A number of years later I came to school with my own children and began to teach English to young beginners, aged 7-8, on to the final year of school, age 16-17. My six lessons a day would typically go from beginners to middle school to high school, from EL to translation to country and cultural studies to literature to translation to business English… You name it I taught it. Naturally teaching school children is vastly different from teaching young adults at university. And yet in a way it is always easier to gauge their level and to understand their needs. Children would express their impressions and produce their reactions without filters so to speak. “Boring!” they would chant this the moment I opened up a Grammar book. I knew that for primary school kids, “boring” was often synonymous with “difficult”. For teenagers for instance “boring” is anything they consider useless. I looked for other grammar books, and then composed my own eLessons. The same “boring” grammar topic became very attractive when conducted with the help of a bright colorful and funny PPT presentation with lots of sound and movie effects.

I had a few unique experiences with senior pupils. One of my classes was a bit slow but very diligent; they took a long time performing any task yet the results were consistently very good. I taught them translation and literature, we took part in various projects and contests, created posters and performed short sketches at school events. Then I was called to the headmaster’s office. The whole administration, the headmaster and his deputies, I was informed, found themselves in a quandary. My class got very good and excellent marks for all their final half-year tests with me. This same group of students was flunked by their EL teacher who pronounced them “dumb and non-teachable”. The only factor that prevented them being summarily expelled from our English-speaking school in their last but one year of studies was the grades they received from me. I had two weeks to figure out what to do and present my conclusions. The kids’ future was literally in my hands. I was stunned.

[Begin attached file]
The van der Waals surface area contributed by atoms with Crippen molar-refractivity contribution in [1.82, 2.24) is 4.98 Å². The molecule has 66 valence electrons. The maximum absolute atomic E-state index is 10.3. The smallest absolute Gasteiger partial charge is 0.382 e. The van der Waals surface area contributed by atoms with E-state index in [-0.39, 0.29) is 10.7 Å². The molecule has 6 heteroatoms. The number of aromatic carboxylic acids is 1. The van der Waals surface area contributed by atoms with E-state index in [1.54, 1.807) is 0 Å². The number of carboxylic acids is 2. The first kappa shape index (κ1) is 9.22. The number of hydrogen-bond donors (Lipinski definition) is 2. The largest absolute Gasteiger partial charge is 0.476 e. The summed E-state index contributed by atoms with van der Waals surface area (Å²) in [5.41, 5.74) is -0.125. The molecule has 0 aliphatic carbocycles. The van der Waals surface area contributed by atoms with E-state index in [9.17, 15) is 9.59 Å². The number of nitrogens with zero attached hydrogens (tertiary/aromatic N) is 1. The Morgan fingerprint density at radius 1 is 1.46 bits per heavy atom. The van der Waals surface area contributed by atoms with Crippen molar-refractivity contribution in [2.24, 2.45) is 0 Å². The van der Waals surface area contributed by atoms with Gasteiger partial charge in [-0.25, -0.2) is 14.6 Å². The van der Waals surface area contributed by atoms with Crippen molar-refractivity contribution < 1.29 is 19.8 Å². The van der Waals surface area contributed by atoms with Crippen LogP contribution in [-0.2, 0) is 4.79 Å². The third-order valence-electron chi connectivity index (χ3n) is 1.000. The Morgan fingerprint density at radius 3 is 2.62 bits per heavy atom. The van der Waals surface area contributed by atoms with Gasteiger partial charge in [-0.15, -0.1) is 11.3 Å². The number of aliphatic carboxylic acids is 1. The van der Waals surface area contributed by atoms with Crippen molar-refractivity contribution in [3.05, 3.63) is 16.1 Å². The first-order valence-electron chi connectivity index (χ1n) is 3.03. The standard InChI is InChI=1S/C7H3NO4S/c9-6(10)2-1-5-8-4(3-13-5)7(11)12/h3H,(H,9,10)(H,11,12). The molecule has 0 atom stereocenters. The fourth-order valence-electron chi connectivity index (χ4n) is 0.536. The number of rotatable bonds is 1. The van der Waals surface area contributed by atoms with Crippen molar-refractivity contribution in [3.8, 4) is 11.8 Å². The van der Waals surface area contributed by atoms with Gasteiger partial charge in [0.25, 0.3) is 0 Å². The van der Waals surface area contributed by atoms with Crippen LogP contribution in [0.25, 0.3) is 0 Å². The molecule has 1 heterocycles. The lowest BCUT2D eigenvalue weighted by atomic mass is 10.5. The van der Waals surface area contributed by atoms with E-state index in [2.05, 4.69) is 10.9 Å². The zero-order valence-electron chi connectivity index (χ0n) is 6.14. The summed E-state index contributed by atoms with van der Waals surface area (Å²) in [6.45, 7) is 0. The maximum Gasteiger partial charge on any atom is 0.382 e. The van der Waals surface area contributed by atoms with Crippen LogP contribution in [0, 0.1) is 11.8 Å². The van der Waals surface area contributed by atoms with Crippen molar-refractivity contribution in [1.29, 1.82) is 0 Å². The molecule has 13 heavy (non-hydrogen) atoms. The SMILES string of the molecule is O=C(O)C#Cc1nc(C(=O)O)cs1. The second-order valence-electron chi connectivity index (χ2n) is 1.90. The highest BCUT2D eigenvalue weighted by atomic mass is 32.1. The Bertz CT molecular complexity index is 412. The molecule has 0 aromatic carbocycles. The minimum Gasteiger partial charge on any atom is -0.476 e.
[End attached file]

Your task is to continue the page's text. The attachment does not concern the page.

When my class came to my next lesson, I locked the doors from the inside and asked them about the whole situation. At first there was silence. Then after an exchange of uneasy glances and finally nods, one boy said: “Don’t you know that we are the dumbest class at school?” No, I had no idea, so much so that I blurted out, “Why didn’t you tell me in September?!” Well, we had two weeks, a short reprieve. I put aside my own syllabus, got out grammar books and audio recordings, and we did all the relevant EL half-year tests for several years, with students working non-stop and I explaining all the hard parts. In two weeks time they took the new version of the test again, with all the administration and their teacher watching. Yes, all of them got top marks. In fact they went on to their next year final examinations confidently and received their very good grades not only in English but in all the subjects. Their EL teacher approached me with a smile and said, “See how well I taught those dumb-heads!” I said nothing to her.

Yes, we all teach multiple-level classes. The operational word is TEACH. If we believe that we can do it, if we remain flexible and pay attention to the students’ needs, then we may achieve success.

Nina MK, Ph.D.